Thursday, April 9, 2009

On Good Surprises

As promised, here’s the second of the two posts I mentioned last night. I am hoping to crank out one more tomorrow night (a new one I’ve been composing in my head), but we’ll see how many last-minute things I have left to accomplish before we leave at the crack of dawn on Saturday. In the meantime…

There are very few true surprises in life, and most of them are not even remotely pleasant. So it was nice when I received one recently. Before then, it had been five years and two days since I had received my last truly pleasant one. My wife and I were one of those increasingly rare couples who chose to wait to find out our baby’s gender until birth. So after a series of unpleasant surprises over a four day period, it was a nice change to hear the doctor announce “It’s a girl!” and to finally know who our baby was.

My recent surprise was also directly related to that special girl. It was two days after her fifth birthday and 22 hours before the start of her party when our doorbell rang. Great, I thought, that’s going to be a certain local organization I choose not to financially support asking for money. Never in a million years would I have dreamed it would be my parents! Now for some people, having their parents show up unexpectedly on their doorstep while they are busy trying to clean the entire house in preparation for a special birthday party would not be a happy surprise at all. But for me they were a welcome sight. I had been grieving much more intensely the last four or five weeks, as had my daughter, and they had sensed that during our phone conversations. My mom said they had actually been contemplating doing this since before Christmas, but that their plans had only been solidified the previous week. What made their surprise even more special is that my stepdad was under a strict deadline at work and his boss actually gave him an extension so that they could drive 800 miles to spend the weekend celebrating my daughter’s special day. Their selflessness was nothing short of amazing.

I’m used to parenting alone. I’m used to making sure that my daughter gets to preschool and gymnastics on time. I’m used to planning fun experiences for us to enjoy together. I’m used to balancing the mundane tasks like housework and mowing the lawn with playtime and family movie nights. It’s been two years and I’ve gotten into a pretty good routine of doing it all. Alone. I have on occasion asked for help. I have also accepted help when it has been offered by friends in the area. I have never once expected anyone to help me. This is my new lot in life, and I am willing to do the best I possibly can with it.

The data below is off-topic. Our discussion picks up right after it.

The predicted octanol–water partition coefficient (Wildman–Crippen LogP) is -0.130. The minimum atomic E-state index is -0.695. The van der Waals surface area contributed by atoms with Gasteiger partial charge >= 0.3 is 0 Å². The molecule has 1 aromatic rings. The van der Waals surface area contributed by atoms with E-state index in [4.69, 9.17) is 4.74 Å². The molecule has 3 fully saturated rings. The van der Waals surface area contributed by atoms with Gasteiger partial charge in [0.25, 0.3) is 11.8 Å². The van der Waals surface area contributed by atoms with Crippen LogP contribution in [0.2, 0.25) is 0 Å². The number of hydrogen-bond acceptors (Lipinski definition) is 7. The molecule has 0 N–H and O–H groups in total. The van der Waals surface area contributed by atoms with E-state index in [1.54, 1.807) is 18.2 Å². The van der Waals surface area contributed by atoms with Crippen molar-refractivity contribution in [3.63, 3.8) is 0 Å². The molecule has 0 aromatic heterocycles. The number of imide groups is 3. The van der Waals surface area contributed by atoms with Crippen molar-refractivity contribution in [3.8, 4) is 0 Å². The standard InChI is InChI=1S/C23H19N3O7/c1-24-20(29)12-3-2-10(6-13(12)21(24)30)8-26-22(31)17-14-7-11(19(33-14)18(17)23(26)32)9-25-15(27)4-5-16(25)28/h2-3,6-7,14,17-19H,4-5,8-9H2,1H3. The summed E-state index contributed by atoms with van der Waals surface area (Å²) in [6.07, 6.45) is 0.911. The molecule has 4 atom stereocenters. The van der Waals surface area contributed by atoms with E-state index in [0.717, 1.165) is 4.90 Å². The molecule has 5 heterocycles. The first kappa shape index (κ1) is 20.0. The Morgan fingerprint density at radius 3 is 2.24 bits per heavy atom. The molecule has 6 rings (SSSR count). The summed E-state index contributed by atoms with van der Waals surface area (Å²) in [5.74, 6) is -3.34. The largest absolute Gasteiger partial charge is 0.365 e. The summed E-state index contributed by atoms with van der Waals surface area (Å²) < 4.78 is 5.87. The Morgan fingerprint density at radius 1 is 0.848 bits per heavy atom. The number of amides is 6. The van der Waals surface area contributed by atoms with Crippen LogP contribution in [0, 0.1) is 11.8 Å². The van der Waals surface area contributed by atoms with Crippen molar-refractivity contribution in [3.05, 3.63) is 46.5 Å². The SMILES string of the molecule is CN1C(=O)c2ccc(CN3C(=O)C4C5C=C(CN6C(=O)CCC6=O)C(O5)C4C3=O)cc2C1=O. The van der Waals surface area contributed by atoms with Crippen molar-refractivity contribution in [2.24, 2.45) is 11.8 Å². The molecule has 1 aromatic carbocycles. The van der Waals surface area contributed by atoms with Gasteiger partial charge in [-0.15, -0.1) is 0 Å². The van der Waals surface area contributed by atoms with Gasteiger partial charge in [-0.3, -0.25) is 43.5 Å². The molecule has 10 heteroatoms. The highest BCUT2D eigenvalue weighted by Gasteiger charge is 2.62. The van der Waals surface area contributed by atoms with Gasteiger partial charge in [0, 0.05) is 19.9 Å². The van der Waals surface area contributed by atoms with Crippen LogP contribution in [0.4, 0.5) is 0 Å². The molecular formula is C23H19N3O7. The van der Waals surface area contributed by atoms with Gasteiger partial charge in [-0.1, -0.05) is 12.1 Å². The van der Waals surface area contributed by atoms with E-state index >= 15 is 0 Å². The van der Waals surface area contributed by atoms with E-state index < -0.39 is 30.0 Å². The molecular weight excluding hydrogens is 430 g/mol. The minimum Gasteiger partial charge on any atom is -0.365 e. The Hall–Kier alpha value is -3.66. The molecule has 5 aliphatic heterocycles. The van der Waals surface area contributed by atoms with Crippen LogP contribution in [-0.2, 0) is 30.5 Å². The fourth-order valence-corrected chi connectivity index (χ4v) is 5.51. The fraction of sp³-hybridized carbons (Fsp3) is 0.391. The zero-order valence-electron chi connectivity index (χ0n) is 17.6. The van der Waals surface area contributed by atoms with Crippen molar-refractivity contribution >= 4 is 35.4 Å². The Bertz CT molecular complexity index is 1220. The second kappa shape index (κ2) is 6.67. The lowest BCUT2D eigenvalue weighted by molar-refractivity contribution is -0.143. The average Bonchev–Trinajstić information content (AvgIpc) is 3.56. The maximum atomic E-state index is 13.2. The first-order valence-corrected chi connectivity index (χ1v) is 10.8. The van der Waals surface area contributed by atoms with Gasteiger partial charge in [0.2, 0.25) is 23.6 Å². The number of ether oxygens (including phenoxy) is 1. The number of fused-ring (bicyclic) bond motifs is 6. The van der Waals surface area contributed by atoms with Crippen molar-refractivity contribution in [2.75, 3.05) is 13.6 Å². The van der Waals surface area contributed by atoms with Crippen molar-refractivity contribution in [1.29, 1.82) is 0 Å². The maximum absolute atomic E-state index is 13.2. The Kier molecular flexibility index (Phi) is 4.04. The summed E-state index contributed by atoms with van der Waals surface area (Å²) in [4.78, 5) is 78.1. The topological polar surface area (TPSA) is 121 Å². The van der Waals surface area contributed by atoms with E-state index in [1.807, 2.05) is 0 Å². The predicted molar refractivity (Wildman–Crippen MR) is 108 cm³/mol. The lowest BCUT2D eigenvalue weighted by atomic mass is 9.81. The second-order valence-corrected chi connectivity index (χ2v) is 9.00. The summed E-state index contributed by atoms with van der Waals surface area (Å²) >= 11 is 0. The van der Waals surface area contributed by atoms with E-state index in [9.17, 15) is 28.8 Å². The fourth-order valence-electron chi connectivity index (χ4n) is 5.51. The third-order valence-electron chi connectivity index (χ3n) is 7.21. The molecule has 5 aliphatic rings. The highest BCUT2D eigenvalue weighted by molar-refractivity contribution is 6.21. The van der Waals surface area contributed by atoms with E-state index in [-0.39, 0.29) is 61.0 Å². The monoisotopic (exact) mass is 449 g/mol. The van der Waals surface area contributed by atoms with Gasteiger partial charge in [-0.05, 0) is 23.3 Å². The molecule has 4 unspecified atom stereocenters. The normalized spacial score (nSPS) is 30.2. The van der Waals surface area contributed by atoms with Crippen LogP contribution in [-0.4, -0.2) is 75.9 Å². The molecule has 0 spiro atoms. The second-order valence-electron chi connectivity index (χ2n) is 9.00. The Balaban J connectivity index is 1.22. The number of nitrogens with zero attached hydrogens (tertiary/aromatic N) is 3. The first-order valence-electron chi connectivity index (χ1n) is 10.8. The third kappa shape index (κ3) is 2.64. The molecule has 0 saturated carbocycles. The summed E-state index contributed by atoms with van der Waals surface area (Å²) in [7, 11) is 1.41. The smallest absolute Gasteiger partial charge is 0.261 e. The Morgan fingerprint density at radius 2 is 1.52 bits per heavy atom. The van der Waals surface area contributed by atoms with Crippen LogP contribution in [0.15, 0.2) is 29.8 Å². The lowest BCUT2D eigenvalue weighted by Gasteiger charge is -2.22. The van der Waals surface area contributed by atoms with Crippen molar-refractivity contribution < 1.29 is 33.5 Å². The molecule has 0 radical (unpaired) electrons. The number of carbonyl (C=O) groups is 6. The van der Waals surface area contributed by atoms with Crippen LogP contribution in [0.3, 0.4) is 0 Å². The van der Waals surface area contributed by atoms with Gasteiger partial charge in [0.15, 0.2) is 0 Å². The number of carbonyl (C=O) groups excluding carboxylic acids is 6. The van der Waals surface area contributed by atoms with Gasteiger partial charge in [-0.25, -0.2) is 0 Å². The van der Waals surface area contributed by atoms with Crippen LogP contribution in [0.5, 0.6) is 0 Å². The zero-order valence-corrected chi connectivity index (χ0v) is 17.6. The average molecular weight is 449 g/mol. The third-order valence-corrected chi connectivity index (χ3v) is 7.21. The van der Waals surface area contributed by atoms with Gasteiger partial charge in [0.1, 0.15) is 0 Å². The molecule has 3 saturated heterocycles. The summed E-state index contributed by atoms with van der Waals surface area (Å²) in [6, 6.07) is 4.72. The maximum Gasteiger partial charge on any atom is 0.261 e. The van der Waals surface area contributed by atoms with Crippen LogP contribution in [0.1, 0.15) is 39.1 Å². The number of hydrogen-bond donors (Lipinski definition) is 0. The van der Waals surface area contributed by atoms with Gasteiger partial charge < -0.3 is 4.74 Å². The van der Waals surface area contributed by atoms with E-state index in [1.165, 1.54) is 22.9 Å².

That’s what truly made this surprise so special. My parents didn’t have to take time out of their busy schedules to come. They didn’t have to ask for help at work so that they could be a part of their granddaughter’s birthday celebration. They didn’t have to get up in the middle of the night, drive thirteen hours, and spend the next six helping me finish getting ready for the party. They did it because they wanted to. They did it because they saw a need. They did it because they cared. They were able to see beyond their own noses and do something that was truly extraordinary in my eyes at a time when I needed it most, even though I tried not to let on that I did.

So here’s to good surprises. May they find us more often that the bad ones.


  1. Thanks for finding me. You blog is very helpful because of reading so many people who are experiencing a lose of a spouse. I never there was so many young widow/ers.

  2. I love when your friends and family know things without having to ask.

  3. Learning to Live - nor did I. While it's not the kind of club I ever aspired to join, it's still good to know that I'm not completely alone in this.

    Star - as do I.